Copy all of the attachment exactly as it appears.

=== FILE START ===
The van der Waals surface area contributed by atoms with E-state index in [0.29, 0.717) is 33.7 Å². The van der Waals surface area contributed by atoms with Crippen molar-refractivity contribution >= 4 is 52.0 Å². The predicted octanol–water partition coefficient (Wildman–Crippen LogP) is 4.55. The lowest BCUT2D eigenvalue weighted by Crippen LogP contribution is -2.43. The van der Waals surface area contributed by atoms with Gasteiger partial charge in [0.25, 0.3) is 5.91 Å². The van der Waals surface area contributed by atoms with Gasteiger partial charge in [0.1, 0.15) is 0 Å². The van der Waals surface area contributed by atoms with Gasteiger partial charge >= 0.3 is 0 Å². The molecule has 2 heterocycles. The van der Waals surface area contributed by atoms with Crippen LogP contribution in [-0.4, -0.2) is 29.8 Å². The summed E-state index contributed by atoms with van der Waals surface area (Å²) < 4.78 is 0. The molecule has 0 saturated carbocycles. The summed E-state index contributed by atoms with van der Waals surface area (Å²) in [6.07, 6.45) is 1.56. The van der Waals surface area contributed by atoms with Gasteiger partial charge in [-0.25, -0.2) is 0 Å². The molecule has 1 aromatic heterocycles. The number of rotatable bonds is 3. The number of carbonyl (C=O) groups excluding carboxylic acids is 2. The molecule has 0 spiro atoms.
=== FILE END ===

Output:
The van der Waals surface area contributed by atoms with E-state index in [0.29, 0.717) is 33.7 Å². The van der Waals surface area contributed by atoms with Crippen molar-refractivity contribution >= 4 is 52.0 Å². The predicted octanol–water partition coefficient (Wildman–Crippen LogP) is 4.55. The lowest BCUT2D eigenvalue weighted by Crippen LogP contribution is -2.43. The van der Waals surface area contributed by atoms with Gasteiger partial charge in [0.25, 0.3) is 5.91 Å². The van der Waals surface area contributed by atoms with Gasteiger partial charge in [0.1, 0.15) is 0 Å². The van der Waals surface area contributed by atoms with Gasteiger partial charge >= 0.3 is 0 Å². The molecule has 2 heterocycles. The van der Waals surface area contributed by atoms with Crippen LogP contribution in [-0.4, -0.2) is 29.8 Å². The summed E-state index contributed by atoms with van der Waals surface area (Å²) < 4.78 is 0. The molecule has 0 saturated carbocycles. The summed E-state index contributed by atoms with van der Waals surface area (Å²) in [6.07, 6.45) is 1.56. The van der Waals surface area contributed by atoms with Gasteiger partial charge in [-0.25, -0.2) is 0 Å². The molecule has 1 aromatic heterocycles. The number of rotatable bonds is 3. The number of carbonyl (C=O) groups excluding carboxylic acids is 2. The molecule has 0 spiro atoms.